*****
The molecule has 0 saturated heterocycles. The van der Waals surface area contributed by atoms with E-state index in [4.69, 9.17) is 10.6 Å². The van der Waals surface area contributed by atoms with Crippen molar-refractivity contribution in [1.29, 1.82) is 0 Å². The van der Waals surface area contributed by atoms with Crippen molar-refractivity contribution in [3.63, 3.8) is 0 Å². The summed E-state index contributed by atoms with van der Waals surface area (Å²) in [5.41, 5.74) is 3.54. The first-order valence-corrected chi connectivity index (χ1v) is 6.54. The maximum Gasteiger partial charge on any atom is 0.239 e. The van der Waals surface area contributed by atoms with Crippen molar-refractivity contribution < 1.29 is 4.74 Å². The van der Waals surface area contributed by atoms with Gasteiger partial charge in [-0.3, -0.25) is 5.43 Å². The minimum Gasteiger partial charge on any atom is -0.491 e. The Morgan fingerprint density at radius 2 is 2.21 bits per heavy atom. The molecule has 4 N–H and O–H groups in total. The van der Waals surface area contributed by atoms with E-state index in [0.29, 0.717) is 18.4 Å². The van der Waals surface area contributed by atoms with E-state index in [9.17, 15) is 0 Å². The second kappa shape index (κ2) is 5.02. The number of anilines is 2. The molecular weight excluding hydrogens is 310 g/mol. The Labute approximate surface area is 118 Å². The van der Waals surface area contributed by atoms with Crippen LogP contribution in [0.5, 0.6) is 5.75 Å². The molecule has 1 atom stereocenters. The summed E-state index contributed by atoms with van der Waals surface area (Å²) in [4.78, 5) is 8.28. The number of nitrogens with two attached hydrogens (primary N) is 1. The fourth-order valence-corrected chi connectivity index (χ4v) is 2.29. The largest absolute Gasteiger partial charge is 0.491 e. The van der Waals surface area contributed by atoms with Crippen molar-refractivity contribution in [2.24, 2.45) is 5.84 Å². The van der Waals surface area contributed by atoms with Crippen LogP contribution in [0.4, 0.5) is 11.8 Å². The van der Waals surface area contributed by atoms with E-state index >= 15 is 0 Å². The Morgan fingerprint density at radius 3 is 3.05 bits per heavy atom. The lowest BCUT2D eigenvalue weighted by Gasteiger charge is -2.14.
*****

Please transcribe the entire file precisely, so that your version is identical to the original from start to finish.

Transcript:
The molecule has 0 saturated heterocycles. The van der Waals surface area contributed by atoms with E-state index in [4.69, 9.17) is 10.6 Å². The van der Waals surface area contributed by atoms with Crippen molar-refractivity contribution in [1.29, 1.82) is 0 Å². The van der Waals surface area contributed by atoms with Crippen molar-refractivity contribution in [3.63, 3.8) is 0 Å². The summed E-state index contributed by atoms with van der Waals surface area (Å²) in [5.41, 5.74) is 3.54. The first-order valence-corrected chi connectivity index (χ1v) is 6.54. The maximum Gasteiger partial charge on any atom is 0.239 e. The van der Waals surface area contributed by atoms with Crippen molar-refractivity contribution < 1.29 is 4.74 Å². The van der Waals surface area contributed by atoms with Gasteiger partial charge in [-0.3, -0.25) is 5.43 Å². The minimum Gasteiger partial charge on any atom is -0.491 e. The Morgan fingerprint density at radius 2 is 2.21 bits per heavy atom. The molecule has 4 N–H and O–H groups in total. The van der Waals surface area contributed by atoms with E-state index in [0.29, 0.717) is 18.4 Å². The van der Waals surface area contributed by atoms with E-state index in [9.17, 15) is 0 Å². The second kappa shape index (κ2) is 5.02. The number of anilines is 2. The molecular weight excluding hydrogens is 310 g/mol. The Labute approximate surface area is 118 Å². The van der Waals surface area contributed by atoms with Crippen LogP contribution in [0.5, 0.6) is 5.75 Å². The molecule has 1 atom stereocenters. The summed E-state index contributed by atoms with van der Waals surface area (Å²) in [4.78, 5) is 8.28. The number of nitrogens with two attached hydrogens (primary N) is 1. The fourth-order valence-corrected chi connectivity index (χ4v) is 2.29. The largest absolute Gasteiger partial charge is 0.491 e. The van der Waals surface area contributed by atoms with Crippen molar-refractivity contribution in [2.24, 2.45) is 5.84 Å². The van der Waals surface area contributed by atoms with Crippen LogP contribution in [0.4, 0.5) is 11.8 Å². The van der Waals surface area contributed by atoms with E-state index >= 15 is 0 Å². The Morgan fingerprint density at radius 3 is 3.05 bits per heavy atom. The lowest BCUT2D eigenvalue weighted by Gasteiger charge is -2.14.